An Island Point of View Nantucket Essays

Biking through the Mists of Memory

essay by Robert P. Barsanti

I follow a boy to the beach. He pedals a brown 12-speed Univega with red panniers hanging off the rear rack, as if he were pedaling across the country and needed to bring everything he would ever need. The boy is bent over the racing handlebars, with his hands resting on the lower handles and his butt raised by a fraction of an inch off the seat. He wears a Campagnolo bicycling cap, although his bike has no rat traps for his feet nor is he wearing a helmet.

He is alone, but for me.

He does not ride with care or caution. He swoops across the line of traffic without the benefit of a crosswalk, ignores the stop signs, and, in the fandango of youth, he slaloms down an empty road. He glides as if he were the phantom of a swift. The chains chuckles through the derailleur.

At the beach will be his book, an inflatable mattress that someone else will sleep on tonight, and a kite decorated like a seagull.

There will be time. There will be time for a cookout and for a nap and for a long walk down to Nobadeer and, if the waves are right and the tide is low, there will be a time to body surf all the way up the sand.

I follow him to the beach every June. After he locks his bike to the rack, he disappears down the stairs and into the friendly mists of memory. After the first swim, there is no other.

I have followed him every year. I have driven ten different cars in my time, I have travelled with a hundred others onto dozens of beaches, but he remains the great original to whom all swimmers must pay homage.

We always wind up at the sea.

For some of us, we come over the bridge, past the last Market Basket, and into the hurly burly of Hyannis and the Steamship Sometimes Authority, before driving down the ramp and returning. It has been months, it has been years, it may have been half a lifetime. For the rest of us, we are stuck on Old South Road, in between angry clients and a plumbing supply truck. It’s time to back out of all this too much with us.

The years cling. They collect in remittances, invoices, and birthdays. So many of the years are spent sitting and waiting. You wait for the parts to arrive, you wait for payday, you wait for the weekend. Out here, November stretches for six months without even a snow day. You wait for the summer, while the joints stiffen and the breaths grow short.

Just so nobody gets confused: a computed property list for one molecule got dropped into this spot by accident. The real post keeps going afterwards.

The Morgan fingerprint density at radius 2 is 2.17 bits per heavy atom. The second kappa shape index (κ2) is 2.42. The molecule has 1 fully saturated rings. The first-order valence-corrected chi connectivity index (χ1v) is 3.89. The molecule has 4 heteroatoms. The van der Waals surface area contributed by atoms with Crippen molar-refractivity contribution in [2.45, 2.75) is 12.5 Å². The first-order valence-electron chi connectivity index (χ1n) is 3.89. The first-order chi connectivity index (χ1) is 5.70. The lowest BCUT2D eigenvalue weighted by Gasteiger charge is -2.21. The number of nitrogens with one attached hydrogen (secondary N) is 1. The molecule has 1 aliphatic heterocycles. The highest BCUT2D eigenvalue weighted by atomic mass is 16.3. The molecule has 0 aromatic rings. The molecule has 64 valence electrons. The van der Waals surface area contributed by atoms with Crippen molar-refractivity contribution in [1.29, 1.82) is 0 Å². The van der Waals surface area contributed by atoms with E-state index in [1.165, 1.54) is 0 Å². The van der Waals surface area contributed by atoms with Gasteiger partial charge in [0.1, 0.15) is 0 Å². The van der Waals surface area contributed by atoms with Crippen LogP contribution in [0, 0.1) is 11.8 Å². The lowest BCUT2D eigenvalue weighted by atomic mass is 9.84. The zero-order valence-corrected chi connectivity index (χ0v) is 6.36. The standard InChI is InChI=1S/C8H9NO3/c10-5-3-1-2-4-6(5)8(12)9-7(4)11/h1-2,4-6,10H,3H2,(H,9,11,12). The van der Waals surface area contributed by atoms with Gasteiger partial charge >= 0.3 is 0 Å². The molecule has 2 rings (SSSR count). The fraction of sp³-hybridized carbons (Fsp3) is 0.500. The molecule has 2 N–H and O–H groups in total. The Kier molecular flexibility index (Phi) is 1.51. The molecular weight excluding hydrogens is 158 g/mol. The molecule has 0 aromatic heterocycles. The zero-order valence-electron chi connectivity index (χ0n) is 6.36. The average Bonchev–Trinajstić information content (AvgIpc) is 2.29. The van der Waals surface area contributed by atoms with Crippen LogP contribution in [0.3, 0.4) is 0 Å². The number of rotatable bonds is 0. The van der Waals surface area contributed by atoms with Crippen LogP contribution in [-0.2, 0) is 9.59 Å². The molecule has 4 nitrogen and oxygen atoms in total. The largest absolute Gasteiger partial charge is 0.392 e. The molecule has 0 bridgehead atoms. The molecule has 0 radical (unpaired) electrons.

The boy stands with the bike between his legs, waiting.

This evening, I followed him into the fogless dark. Fisherman’s Beach has become one of my favorite South Shore beaches. On this night, the Strawberry moon cast the glowing moon-shadow across the Atlantic, the rolling surf, and the sand. Out on the water, the line of squid boats paced the night horizon. Another fisherman, on shore, had pointed his headlights into the surf and cast to the edge of the light. He stood alone and minuscule in the blue oceanic dark.

The night washed up over the sand, then climbed leafy dunes, and claimed the early summer homes. The renters had not come down yet, nor had the owners. Instead, the houses waited in their ocean view.

The waves kept an astronomical waltz time. In the moon-glare, a few constellations danced the tune. A southwest wind hummed through the beach grass and flung the sand like confetti.

The boy stood at the base of the stairs. Then he turned and ran.

I did not follow the phantom into the sea that night. Over the years, I have developed a fine reverence for the dark, the cold, and the wet. The years that slipped away in the first dive, would return with a vengeance as the tide pulled westward. In spite of years of laps in pools, I would slip undetected into the dark, but not unappreciated by scuttling claws or snapping jaws. There would be time enough for that, as well.

Nantucket has been a well-loved island for thousands of years. The Wampanoag stood here and stared at the sea. They waited for whales, or birds, or fish. But they waited and watched and measured the horizon.

The settlers, tending sheep, walked here. The shore whalers too, with their stands, their boats, and their tryworks, stood and watched. Later, there was a train, real estate speculators, and even a hotel, all called to the watery horizon and the rolling surf. The coast guard rescuers—who watched and walked this beach in search of the foundering, the floating, and the drowned—walked sand long since carried out to the deadly shoals.

Where they stood is hundreds of yards out to sea. The beach that copies itself, day to day, tide to tide, year to year, on a receding shore. What seems stable, slips away by the handful.

But not to the ungraspable phantom on the Univega. The beach remains what it was when he first saw it, eternal, electric, and ecstatic. To follow him to the beach is to drop the years like so many dirty tshirts and plunge into the waves. The cold remains, the waves remain, even the ribbed bottom remains. And you remain. There will be time for summer to return. There will be time for stripers and beach books and footballs thrown into the hands of a curving wave. Only the years slip away. The summer remains. Swim and be whole again.

Articles by Date from 2012